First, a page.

Specifically, there are risk factors that can directly contribute to criminal offending within these theories.

Individual risk factors are those that are explicitly tied to a person’s biological  and psychological development. More often than not, offenders exhibit aggression, hyperactivity, antisocial behavior, low IQ, low language IQ, attention problems, and impulsiveness in earlier years. These risk factors can be explained by biological correlates such has brain development, hormonal afflictions, or genetically cued personality traits that often lead to aberrant and criminal actions that may continue into teenage and possibly adult years. Hence the term “born criminal.”

Family risk factors are exclusive to parent-child dynamics and interactions within the home. These can include child maltreatment, poor parenting/supervision, home discord, parental conflict, antisocial parents, harsh discipline, aggressive parents, broken homes, and large family sizes. Combine these sociological factors in younger individuals, and they may result in criminal activities in the teen and adult years which were molded, conditioned, learned, and forced upon offenders.

Community-based risk factors are those occurring within the environment of the individual, like gang activity, delinquent peers, severe school punishment, disorganized communities, and high crime areas. Again, these sociological interactions explain how offenders are taught, prompted, or convinced to commit crimes outside a pure, rational, calculated choice.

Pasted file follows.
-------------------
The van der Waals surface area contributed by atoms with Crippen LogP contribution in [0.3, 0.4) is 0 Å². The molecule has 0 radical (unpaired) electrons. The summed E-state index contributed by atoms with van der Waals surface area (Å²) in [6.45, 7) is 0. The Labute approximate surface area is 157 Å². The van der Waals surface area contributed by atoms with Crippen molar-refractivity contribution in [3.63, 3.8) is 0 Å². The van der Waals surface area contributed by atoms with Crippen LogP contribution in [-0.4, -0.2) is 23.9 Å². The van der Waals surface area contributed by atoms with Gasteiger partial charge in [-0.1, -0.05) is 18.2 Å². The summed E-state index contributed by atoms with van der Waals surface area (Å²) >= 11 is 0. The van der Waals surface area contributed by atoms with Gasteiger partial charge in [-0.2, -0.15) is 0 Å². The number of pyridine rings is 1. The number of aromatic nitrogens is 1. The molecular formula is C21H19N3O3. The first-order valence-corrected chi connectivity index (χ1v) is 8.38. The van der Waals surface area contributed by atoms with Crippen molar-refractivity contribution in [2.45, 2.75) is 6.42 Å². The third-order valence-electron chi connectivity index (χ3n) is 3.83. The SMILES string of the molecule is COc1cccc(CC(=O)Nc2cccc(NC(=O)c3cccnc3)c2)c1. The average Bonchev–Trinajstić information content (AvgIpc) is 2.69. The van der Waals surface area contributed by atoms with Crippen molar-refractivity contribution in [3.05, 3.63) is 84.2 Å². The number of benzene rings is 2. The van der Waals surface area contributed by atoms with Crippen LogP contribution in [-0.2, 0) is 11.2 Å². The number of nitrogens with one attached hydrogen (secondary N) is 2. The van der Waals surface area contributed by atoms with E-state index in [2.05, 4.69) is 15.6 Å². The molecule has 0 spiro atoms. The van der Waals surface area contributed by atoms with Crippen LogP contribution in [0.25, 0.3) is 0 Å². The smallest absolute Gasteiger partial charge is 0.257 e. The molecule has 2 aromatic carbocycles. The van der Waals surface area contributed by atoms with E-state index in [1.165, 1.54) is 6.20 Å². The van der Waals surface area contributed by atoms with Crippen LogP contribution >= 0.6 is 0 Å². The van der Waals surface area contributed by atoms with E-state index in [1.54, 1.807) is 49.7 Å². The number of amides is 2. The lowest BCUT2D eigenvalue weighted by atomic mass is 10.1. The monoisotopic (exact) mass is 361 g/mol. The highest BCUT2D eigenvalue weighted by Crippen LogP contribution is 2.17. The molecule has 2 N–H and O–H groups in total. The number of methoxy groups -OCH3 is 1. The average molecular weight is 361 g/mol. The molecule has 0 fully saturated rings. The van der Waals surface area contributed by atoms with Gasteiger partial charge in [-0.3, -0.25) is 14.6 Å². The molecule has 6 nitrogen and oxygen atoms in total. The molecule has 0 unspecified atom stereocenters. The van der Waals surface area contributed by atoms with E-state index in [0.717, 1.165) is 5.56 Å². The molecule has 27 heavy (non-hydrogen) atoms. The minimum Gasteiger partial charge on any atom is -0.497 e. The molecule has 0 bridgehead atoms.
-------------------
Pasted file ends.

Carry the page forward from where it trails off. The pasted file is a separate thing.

The point is that the biological, psychological and sociological theories implicate factors outside the direct control of individuals that lead to criminal offending. In other words, these individuals do not choose crime, crime in a sense chooses them.

However, there is some clarity that comes with this question of choosing crime, or crime choosing an individual.

Based on putting these various theories under scrutiny, research indicates that more than likely an individual that engages in crime involves a combination of both uncontrollable factors that lead to criminal offending along with a person making the rational choice to engage in the crime. So, a person may be born with certain genetic biological and psychological traits that provide a set of circumstances that can lead to criminal activity; then the environmental and social factors reinforce and promote the conscious calculation to justify and make the choice to engage in crime. This is coined the “nature versus nurture” argument that has been shown to be interconnected as explanations of crime, without one being the dominant factor over the other in most cases.

Either way, there are certain steps and actions that we in society can take to help those individuals earlier in life that may possess the traits and factors that are combined with the social influences that lead to making the decisions that could contribute to crime. We can put certain measures in place to help prevent, deter and support those that would otherwise engage in crime.

Increasing the benefits of non-offending decisions and actions can include policies and access to additional educational programs for adults and extra-curricular activities for children supported by the community. Policies, donations and volunteers could lower the cost of non-offending individuals such as free job placement services or programs to supply adequate housing and food resources. Supporting the educational and child care environments with resources and staffing that can closely help juveniles and teens with proper counseling, home life support, and educational advancement.

All in all, we can say that a person can both choose crime and be chosen by crime at the same time to some extent.

10 easy ways you can protect yourself from Crimes that mostly occur at or near your Home.